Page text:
This little presentation I had tonight was a breath of fresh air. It was a mixed crowd and we had a great time. About half mathies in the room, and half techies. It wasn’t a large crowd, so we had a casual, yet productive time. At around 2/3 of the way through the time allotted, one of those in the room inquired about the coding behind some of the applets. Others seconded the question, so then we transitioned from math to tech.
Technology geeks, myself included, often dive into the code and lose some of the social part of the experience. Working on the backend of a program experience too often is a lonely one. Talking about this experience in a real life, social platform was great for myself and them. I was able to reflect and process on my wildfire experience of learning, and from what it seems they were about to start their own versions of something similar.
On the other end of the screen, it all looks so easy.
Geogebra and Desmos both use clean user interfaces that allow for wide audience. Knowing some of the coding and design on behind the scenes still has it’s place though. Recently education has seen growth in the art of coding. It has become more accessible with drag and drops like scratch, tutorials and screencasts shared freely online, and organized movements from large institutions like Khan Academy.
Now I would like to throw another idea into the mix of developing a coding mindset. For those of you that know me, you could probably guess that I’m thinking of Geogebra (and Desmos as well). Tonight we talked about the object oriented code experience it offers, and it’s simplicity with design and interaction. To toggle a picture or make an object move, all you need is a slider control and some checkboxes. I’m not sure where this can go from here, but I like it.
If you haven’t already you should check out these online interactive tools. And when you do, look at them as tools for tech and coding, not just math.
End of Line
PS: bonus points if you get the geeky references.
The Battle Begins
So I tried something, and some of it worked. We did an entire math unit, without paper.
So how do you do math, without paper?
It wasn’t easy. First we needed the technology platform to work with. My district has gone 1:1 with Chromebooks in a program we call #ScholarPlus. Using the Chromebooks in the classroom has been awesome, especially when it comes to visualization and assessment. We can show graphs, diagrams, geometrical shapes, 3D perspectives, real time effects of changing numbers. It can and does get really fun. There are some major downsides as well so let’s break down the basics.
The following are some excerpts of common comments I heard from students throughout the last 3-4 weeks.
Paper beats Computer:
My battery’s dead. I forgot my chromebook. The network crashed. My computer is acting slow. Where is the document again? Where do I click? How is this math? I miss paper, I learn better that way. My computer , is going, sooooooo, s l o w.
Computer beats paper:
That was easy. I can see it. Can I add this to it? So you mean I don’t have to turn it in? What do you mean I can’t lose my copy…it’s always there when I need it? Can my parents see this? How will I be graded? I’m not a good artist, does that matter?
The biggest advantage to using the technology, discussion opened up. I had high level comments from students on congruence, shape transformation, making sense of values with number talks and problem solving methods I hadn’t even come up with. The content being pre loaded and interactive allowed us to focus on this discussion time.
Start with the interactive text. We took a unit created by another school district and turned it into a Google document. This required a lot of screenshots for pictures, copy and paste for text, and tables tables tables to keep things aligned and organized. Here is a link to the actual online document we used.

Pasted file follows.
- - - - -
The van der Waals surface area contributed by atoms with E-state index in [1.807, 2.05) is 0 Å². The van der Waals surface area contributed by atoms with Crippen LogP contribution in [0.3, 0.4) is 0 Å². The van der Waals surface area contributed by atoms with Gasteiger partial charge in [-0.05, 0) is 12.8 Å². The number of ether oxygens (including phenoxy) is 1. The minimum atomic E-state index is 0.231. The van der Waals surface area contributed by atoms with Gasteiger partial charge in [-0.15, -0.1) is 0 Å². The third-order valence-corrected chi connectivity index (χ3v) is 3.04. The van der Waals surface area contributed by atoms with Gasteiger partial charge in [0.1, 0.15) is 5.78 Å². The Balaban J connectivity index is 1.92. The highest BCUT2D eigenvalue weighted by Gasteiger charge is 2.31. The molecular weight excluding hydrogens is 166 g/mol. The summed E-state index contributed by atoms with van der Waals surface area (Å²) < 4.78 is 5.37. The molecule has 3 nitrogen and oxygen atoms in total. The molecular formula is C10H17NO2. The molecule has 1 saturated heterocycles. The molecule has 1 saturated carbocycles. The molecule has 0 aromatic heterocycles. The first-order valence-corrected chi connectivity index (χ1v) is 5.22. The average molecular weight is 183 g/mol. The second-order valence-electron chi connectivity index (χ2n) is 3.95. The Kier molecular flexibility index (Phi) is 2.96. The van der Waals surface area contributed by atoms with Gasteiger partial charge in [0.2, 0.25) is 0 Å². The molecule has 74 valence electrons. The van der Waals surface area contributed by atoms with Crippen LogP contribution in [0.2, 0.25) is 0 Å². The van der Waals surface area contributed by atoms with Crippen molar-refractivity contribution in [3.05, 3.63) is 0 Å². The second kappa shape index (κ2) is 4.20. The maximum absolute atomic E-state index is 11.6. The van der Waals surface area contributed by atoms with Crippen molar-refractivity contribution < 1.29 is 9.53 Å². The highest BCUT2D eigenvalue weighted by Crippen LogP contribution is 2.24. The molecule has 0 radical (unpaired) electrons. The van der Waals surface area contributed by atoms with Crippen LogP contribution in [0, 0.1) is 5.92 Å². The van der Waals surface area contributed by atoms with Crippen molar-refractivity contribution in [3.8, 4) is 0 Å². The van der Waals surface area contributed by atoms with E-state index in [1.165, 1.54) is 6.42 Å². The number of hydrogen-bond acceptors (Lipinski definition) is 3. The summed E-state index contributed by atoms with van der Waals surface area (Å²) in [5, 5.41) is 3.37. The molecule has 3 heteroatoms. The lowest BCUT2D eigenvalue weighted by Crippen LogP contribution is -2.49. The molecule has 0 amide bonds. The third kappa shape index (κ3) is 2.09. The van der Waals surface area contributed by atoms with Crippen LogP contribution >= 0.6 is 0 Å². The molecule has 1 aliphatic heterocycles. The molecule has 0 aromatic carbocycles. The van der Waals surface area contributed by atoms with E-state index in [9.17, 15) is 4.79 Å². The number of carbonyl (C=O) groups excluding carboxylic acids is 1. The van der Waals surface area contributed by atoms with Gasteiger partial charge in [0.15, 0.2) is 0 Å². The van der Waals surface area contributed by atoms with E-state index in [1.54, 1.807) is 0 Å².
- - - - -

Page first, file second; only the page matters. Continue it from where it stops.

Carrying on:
Repeat the success
- Google Drawings: These worked awesome in getting the students to accurately draw lines, decompose figures, and label appropriately.
- Doctopus and Goobric: Probably the best document delivery, collection, assessment, and overall management system to help organize the workflow of digital content.
- Geogebra Applets (examples: 1 , 2, 3): These weren’t embedded into document. That needs to change, but incorporating them into our discussion was powerful. Also allowed students to use as instant feedback device. If the applet disagreed with me I need to check my work.
- Desmos: for graphing data from investigations (look at rectangles with fixed perimeter section).
- Lot’s of coordinate plane examples. This needs to happen more in Geometry type of units.
- Practice using an equation editor. Preparing for tech like questions on SBAC and other CCSS computer based assessments.
- Use headings for Table of Contents in Google Document
- Have students reflect with written responses.
Learn from the struggles
- Shorten and Simplify. Don’t rely on long explicit directions. If document is getting too long (too many pages), split into smaller chunks
- Practice Paper for fluency. Digital was great as a curated portfolio like experience. Pencil and paper is still preferred for practice and repetition.
- Build in quick assessment opportunities into document for student to explore and get own feedback.
- Find something else to do besides staring at a screen for more than 20-30 minutes. More discussion and activity outside of seat/desk whenever possible.
- Start every day with starting up device and opening up document page (hardware and network sometimes need a minute to get functional).
- If your going to do constructions, like a perpendicular line, just use Geogebra with shortcut commands. The conceptual understanding does not require compass and straight edge style of work.
- Incorporate Parallel and Perpendicular relationships of lines earlier and more frequently.
- Discussions are great, archiving them somehow (reflections with feedback built in) would be even better.
This experience has taught me a lot, but I think the main ideas that hit me square face every day of the unit are balance, preparation, and assessment. In terms of balance, digital tech needs to be near 50/50 with non-tech experiences. It get’s overwhelming and students get disconnected. Preparation, like for any solid learning experience, is much higher when technology is involved. We need to get the kinks out first. For assessment I’m now focusing on more than just mathematical understandings. I’m grading for using tools appropriately, precision and fluency, and articulation. My best brainstorm so far is to have a rubric for digital notes with categories: Precision, Process, and Problem Solving.
This isn’t my last thougths on the paper(less) debate, and I look forward to hearing other perspectives too.
Now it’s your turn:
- Do you teach math? If not, what do you teach?
- Have you gone paperless? What did you learn in the process?
- What do you wonder about going paperless?
- How would you assess the experience?